If there is one thing that has been sacrificed in our modern age of constant communication and multi-tasking, it’s this: time for reflection.
More distractions exist today than ever before. While people still become caught up in their jobs and careers, as they have for decades, there’s also a daily deluge of information on your computer, television and phone to distract you.
Too often, it leads to people losing sight of the important aspects of life, the things that truly make life worth living.
That’s why a holiday such as Thanksgiving is still so important. As cynical as we might get about Thanksgiving – there seems to be more emphasis on shopping or Black Friday these days – it remains one of the few days each year designed to focus on one of the great things in life: family.
Despite the intrusion of consumerism and shopping deals, Thanksgiving remains one of the best days of the year to spend time with loved ones – be it close friends or family or both – and reflect on your life.
Money and success can certainly bring a level of happiness. But anyone who has experienced the gifts offered with strong friendships and family ties – and the experiences you share together – will tell you those gifts are far more important than success, money, big houses or fancy cars.
The tradition of sitting together and sharing a meal remains as important today as it was long ago – maybe even more so, given how busy schedules have led many families to spend less time together, particularly over meals.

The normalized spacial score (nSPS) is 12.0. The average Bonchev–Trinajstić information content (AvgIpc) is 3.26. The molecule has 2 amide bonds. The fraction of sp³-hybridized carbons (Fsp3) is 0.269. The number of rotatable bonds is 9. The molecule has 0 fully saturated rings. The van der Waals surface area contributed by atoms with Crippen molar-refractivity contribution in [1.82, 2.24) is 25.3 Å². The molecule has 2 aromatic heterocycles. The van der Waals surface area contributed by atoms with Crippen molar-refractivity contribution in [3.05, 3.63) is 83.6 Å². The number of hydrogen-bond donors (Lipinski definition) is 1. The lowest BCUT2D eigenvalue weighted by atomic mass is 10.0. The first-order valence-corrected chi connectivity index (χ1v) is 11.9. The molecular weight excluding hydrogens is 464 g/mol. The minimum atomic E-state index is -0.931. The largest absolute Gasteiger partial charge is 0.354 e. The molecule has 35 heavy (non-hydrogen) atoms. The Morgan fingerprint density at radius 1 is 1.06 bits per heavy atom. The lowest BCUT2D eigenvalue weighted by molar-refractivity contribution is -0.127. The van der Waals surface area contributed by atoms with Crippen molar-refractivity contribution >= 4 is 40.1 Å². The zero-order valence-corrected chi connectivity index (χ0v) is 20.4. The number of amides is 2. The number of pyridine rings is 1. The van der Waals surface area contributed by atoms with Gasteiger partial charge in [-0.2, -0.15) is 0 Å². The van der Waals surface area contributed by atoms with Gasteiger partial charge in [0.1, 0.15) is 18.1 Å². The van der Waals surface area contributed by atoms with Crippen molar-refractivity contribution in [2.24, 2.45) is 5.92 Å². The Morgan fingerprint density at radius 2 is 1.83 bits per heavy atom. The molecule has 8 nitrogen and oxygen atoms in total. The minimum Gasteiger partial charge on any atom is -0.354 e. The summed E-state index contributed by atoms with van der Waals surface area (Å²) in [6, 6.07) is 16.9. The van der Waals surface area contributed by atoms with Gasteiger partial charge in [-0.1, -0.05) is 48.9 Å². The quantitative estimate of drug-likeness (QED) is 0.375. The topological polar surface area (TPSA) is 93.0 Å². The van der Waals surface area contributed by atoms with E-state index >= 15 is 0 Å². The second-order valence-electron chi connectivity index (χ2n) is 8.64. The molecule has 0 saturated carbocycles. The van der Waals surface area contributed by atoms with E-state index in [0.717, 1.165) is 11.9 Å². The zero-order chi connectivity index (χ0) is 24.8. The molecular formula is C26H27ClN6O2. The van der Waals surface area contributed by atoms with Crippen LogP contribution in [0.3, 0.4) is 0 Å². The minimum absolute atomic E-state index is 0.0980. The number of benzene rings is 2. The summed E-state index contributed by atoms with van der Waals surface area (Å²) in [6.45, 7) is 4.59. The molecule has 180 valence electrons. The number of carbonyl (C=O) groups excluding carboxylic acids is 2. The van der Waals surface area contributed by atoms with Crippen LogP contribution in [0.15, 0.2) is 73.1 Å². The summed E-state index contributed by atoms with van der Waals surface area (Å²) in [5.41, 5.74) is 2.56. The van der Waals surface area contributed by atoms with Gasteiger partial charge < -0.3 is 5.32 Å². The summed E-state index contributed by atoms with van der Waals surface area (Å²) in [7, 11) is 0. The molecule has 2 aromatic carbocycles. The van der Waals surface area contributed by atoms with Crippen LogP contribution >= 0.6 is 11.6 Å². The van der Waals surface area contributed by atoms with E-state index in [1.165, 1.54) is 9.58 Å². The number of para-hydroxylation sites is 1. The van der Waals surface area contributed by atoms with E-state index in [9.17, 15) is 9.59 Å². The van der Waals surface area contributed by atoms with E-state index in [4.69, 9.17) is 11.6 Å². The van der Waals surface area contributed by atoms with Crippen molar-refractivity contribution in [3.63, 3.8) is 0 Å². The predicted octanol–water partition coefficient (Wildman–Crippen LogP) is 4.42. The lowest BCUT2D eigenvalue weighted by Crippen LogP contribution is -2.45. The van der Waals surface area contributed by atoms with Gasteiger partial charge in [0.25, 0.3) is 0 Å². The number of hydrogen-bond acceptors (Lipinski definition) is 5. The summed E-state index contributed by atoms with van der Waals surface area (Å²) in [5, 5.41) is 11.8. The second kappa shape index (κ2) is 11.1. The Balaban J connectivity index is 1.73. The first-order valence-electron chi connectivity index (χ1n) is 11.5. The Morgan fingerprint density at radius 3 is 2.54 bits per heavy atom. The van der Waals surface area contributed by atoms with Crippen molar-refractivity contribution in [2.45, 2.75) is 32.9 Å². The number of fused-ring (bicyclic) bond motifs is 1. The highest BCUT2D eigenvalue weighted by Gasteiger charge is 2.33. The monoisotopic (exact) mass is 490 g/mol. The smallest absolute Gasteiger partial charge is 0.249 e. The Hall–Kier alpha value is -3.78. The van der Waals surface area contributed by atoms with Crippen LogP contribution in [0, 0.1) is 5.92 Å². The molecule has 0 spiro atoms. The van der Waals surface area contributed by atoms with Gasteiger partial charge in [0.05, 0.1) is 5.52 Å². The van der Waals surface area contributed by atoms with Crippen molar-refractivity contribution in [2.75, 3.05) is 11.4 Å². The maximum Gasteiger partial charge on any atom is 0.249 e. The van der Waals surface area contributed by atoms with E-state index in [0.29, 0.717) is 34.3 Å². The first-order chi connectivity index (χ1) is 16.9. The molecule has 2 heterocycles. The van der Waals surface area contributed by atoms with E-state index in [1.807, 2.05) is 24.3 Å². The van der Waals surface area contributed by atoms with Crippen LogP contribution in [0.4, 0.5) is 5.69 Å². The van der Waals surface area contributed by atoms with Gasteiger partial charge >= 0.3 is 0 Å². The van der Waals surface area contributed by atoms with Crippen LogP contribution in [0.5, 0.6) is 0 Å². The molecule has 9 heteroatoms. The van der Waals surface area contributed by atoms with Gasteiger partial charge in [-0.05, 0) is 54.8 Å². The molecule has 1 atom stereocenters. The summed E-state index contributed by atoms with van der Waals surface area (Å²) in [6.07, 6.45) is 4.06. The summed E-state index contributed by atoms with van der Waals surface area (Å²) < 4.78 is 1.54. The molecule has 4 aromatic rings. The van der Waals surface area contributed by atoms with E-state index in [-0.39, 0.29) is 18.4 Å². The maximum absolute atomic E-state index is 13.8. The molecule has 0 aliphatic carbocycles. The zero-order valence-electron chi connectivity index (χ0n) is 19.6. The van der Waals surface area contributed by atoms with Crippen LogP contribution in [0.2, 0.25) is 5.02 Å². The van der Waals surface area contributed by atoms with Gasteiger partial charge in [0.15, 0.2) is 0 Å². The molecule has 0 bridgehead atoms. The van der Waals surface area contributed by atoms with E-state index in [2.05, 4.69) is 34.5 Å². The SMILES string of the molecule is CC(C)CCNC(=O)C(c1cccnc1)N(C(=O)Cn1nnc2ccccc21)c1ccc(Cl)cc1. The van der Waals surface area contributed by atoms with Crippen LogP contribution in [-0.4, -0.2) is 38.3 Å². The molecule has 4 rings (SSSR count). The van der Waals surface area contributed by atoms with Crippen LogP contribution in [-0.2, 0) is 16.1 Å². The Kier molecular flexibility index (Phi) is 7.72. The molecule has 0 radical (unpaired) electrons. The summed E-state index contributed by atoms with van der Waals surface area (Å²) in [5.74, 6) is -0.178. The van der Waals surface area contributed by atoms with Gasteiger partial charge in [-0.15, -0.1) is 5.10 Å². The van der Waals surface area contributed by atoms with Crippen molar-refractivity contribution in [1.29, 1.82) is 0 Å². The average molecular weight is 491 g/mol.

Thanksgiving is also a great time for everyone to reflect on the past year. What were some of the great moments? What caused sadness? What are your plans for the coming year? Just sharing stories – and perhaps finding the humor in the bad turns life hands all of us – can make you feel better.
And in the case of more distant family members, Thanksgiving can be one of the few times you get the chance to spend time together and catch up.
It’s worth remembering that no matter what has happened to you this year, there’s probably at least one thing for which you are thankful. Maybe you met someone who has become an important person in your life. Perhaps there was a promotion at work or a new project you find exciting.
That’s what Thanksgiving is supposed to be about – giving thanks. The best place to do that is among family and friends you love.
Those who doubt the importance of a holiday like Thanksgiving, and the opportunity it gives you to spend time with loved ones, should consider powerful advice from those far older than you.
Some of the most poignant reminders of what’s really important in life come from our elders, particularly those who have reached a point where they are losing their health and can no longer live life as they wish. Being younger and healthy gives us all a freedom that sometimes we forget we enjoy.
Nurses who work with such patients report that they hear the same regrets repeatedly. Chief among them? Those who are older and looking back on their lives wish they had worked less hard and spent more time with loved ones.
Missed birthdays, missed programs featuring their children – and yes, missed holiday gatherings – left them with feelings of regret.
That’s a powerful message. But they are not alone. Writer, filmmakers and playwrights have filled their stories with the importance of family through the years. Consider this quote from novelist Richard Bach: “The bond that links your true family is not one of blood, but of respect and joy in each other’s life.”
Take the time to enjoy Thanksgiving Day with your loved ones. When one day you look back, it’s a decision you will not regret.